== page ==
President-elect George Bush filled his top two trade jobs with a close friend and a Ford administration veteran and tapped longtime officials William Webster and Thomas Pickering for positions he once held himself - CIA director and U.N. ambassador.
Bush said Tuesday he has chosen Texas oilman Robert Mosbacher, a longtime friend and Republican fund-raiser, as commerce secretary and Washington attorney Carla Hills as U.S. trade representative. The latter move prompted quick Democratic criticism that Bush had selected someone without extensive experience in trade.Rounding out appointments to his economic team, Bush announced selection of Stanford University economist Michael Boskin to head the Council of Economic Advisers. Bush called Boskin "one of this nation's pre-eminent economists."
Bush said he was seeking continuity at the CIA when he asked Webster to stay on at the intelligence agency. President Reagan named Webster, a former FBI director, to the CIA job last year after the death of William Casey.
Pickering, 57, currently is ambassador to Israel. If confirmed by the Senate, he will replace Vernon Walters as ambassador to the United Nations.
Pickering's primary experience is in the Middle East, where he also was ambassador to Jordan from 1974 to 1978 during the Carter administration.
Transition officials said no additional appointments were expected until Bush returns from New York, where he was accompanying Reagan to a meeting Wednesday with Soviet leader Mikhail Gorbachev.
Bush said that his CIA director and U.N. ambassador will not have Cabinet rank but that both would attend Cabinet meetings when pertinent subjects were discussed.
"There is no point in the United Nations ambassador sitting around, as I did for a while, talking about agriculture policy," Bush said. Bush was U.N. ambassador under President Nixon and was CIA director during the Ford administration.
Bush's choice for trade representative, Hills, also served in the Ford administration, as secretary of housing and urban development.
The 54-year-old Hills is the first woman Bush has tapped for a high-level post, but the choice drew immediate criticism from Sen. Lloyd Bentsen of Texas, this year's Democratic vice presidential candidate.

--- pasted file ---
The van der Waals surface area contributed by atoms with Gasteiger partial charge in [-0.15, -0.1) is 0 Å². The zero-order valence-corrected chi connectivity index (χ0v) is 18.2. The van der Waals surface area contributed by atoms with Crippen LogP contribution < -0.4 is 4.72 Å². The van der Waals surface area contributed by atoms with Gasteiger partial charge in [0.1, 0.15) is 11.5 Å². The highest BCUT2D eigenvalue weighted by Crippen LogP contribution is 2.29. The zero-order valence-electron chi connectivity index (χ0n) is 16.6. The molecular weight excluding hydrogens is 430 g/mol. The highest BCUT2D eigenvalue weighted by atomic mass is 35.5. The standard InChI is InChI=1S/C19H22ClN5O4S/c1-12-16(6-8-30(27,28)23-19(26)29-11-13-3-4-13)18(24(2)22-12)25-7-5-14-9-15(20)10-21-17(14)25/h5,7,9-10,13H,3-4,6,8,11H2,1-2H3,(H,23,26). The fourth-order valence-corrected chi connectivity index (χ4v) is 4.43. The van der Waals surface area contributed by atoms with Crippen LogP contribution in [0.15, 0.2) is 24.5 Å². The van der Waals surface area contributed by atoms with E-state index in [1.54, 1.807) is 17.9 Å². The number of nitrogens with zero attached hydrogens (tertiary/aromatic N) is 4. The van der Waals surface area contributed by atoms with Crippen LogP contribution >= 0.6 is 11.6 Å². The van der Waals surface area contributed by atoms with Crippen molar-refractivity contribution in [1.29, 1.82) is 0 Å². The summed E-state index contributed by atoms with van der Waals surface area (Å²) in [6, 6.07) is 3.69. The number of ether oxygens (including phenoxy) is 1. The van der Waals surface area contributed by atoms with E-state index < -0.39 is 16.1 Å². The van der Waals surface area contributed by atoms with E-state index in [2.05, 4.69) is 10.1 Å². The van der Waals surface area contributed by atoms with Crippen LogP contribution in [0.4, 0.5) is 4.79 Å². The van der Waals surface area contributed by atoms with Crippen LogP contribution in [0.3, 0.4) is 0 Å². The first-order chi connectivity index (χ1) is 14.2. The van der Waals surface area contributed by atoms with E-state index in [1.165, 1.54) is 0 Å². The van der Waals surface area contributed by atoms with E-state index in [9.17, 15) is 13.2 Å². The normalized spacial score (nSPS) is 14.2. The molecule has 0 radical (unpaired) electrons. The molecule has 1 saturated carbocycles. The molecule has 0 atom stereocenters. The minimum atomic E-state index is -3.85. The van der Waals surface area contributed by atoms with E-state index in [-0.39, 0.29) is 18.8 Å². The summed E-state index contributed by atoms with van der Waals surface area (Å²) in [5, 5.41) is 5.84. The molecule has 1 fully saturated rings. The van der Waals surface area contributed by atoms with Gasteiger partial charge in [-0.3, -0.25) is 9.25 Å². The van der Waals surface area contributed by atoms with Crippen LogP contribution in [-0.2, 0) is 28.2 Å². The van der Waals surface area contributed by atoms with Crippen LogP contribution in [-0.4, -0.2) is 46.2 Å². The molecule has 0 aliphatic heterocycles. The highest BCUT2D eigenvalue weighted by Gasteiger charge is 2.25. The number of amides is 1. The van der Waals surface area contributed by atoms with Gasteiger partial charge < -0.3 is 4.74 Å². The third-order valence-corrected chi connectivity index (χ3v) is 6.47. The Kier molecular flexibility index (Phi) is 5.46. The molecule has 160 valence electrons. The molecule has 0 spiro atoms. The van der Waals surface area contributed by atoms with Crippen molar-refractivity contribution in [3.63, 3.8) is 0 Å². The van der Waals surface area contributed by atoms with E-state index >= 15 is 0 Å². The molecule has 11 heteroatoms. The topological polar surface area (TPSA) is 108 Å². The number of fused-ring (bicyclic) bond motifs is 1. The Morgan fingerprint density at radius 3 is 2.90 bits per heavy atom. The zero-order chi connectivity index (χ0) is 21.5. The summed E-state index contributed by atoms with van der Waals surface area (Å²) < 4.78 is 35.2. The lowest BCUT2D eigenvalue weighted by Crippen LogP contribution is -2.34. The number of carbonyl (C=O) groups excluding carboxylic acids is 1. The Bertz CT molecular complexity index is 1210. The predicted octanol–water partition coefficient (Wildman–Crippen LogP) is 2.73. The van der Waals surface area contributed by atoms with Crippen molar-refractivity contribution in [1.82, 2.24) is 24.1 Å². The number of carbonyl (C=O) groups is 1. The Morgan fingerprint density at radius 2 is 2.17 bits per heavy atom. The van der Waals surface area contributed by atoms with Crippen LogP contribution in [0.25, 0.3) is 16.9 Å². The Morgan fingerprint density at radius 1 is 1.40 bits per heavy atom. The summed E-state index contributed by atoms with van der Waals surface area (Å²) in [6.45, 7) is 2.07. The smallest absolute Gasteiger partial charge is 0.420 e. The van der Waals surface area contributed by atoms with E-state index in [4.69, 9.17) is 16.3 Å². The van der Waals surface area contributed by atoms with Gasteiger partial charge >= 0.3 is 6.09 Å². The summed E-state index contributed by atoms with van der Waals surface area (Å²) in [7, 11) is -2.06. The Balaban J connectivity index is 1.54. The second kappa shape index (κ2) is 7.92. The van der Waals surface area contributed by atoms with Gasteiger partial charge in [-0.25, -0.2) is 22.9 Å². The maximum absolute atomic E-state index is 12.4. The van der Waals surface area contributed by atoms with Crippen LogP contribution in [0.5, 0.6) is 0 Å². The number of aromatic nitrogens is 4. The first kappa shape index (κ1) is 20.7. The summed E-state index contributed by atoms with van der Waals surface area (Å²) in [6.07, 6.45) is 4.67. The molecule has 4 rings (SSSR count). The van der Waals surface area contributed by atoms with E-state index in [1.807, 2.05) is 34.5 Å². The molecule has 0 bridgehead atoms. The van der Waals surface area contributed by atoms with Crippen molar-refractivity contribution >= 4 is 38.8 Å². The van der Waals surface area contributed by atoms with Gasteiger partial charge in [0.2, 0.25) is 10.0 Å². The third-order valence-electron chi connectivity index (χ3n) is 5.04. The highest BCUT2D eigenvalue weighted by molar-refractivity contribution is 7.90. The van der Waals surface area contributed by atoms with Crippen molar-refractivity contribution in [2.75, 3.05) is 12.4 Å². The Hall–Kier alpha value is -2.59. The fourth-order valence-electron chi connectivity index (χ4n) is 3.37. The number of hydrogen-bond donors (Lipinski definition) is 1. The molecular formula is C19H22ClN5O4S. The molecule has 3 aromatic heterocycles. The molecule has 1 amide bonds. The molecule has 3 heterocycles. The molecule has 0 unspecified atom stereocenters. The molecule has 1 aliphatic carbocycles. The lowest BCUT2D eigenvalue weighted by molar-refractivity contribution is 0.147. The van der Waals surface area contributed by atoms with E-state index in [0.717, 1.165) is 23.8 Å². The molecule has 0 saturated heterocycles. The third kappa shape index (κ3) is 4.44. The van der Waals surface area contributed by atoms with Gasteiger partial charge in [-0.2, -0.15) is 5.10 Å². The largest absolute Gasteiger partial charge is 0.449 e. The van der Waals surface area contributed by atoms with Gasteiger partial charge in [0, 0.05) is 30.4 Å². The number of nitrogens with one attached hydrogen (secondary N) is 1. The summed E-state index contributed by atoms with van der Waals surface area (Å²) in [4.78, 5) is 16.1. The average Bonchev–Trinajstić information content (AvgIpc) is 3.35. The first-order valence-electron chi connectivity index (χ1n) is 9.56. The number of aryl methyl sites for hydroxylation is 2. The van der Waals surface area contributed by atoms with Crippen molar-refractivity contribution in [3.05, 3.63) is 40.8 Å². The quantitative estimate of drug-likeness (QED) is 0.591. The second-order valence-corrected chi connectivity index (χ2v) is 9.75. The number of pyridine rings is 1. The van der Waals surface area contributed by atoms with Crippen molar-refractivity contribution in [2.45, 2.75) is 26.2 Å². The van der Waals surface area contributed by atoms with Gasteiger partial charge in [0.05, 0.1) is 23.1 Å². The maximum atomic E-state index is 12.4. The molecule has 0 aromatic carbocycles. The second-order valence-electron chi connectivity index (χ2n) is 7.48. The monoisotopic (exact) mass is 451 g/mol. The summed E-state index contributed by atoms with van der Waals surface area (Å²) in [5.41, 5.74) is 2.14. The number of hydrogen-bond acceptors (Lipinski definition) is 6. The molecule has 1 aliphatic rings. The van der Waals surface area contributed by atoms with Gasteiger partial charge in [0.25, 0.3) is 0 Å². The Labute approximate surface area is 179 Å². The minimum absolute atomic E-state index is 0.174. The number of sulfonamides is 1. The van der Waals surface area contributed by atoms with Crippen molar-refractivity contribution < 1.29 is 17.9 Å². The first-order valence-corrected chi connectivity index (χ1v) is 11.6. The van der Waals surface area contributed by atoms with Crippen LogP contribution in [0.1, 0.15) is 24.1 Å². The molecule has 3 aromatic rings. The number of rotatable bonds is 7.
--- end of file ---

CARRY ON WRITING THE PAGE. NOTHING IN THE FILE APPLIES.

He called Hills "a very able person" but criticized Bush's selection of a trade representative with little background in the field.
Bentsen said that while Hills probably will be confirmed by the Senate, "I had hoped, frankly, that we'd have someone from the business world who had extensive international experience in trade. That didn't happen."
The two trade jobs will be highly visible. The federal trade deficit totaled $170 billion last year and is running at an annual rate of $137 billion this year.
Mosbacher, 61, is a longtime friend of Bush's who headed his primary campaign fund-raising operation. He also was chairman of a Republican Party program that raised $24 million in $100,000 contributions for the general election campaign.
Mosbacher, worth an estimated $200 million from his oil and gas holdings and investments, is a former chairman of the National Petroleum Council.
The commerce secretary enforces trade policy and seeks more markets for U.S. goods, as well as serving as a voice for U.S. business within the government. Mosbacher also will oversee agencies ranging from the National Weather Service to the Census Bureau to the National Bureau of Standards.
The trade representative negotiates trade agreements with other countries and investigates complaints of unfair trade practices.
Bush had lunch Tuesday with Rep. Dan Rostenkowski, Democratic chairman of the House Ways and Means Committee. Afterward, Rostenkowski, D-Ill., said Bush was "very firm in the fact that he did not want to discuss the increasing of revenue" to combat the federal deficit.
Bush also met Tuesday with former Transportation Secretary Elizabeth Dole, whose name had been circulated as a potential U.N. ambassador. A Bush aide said no promises were made to her regarding administration jobs.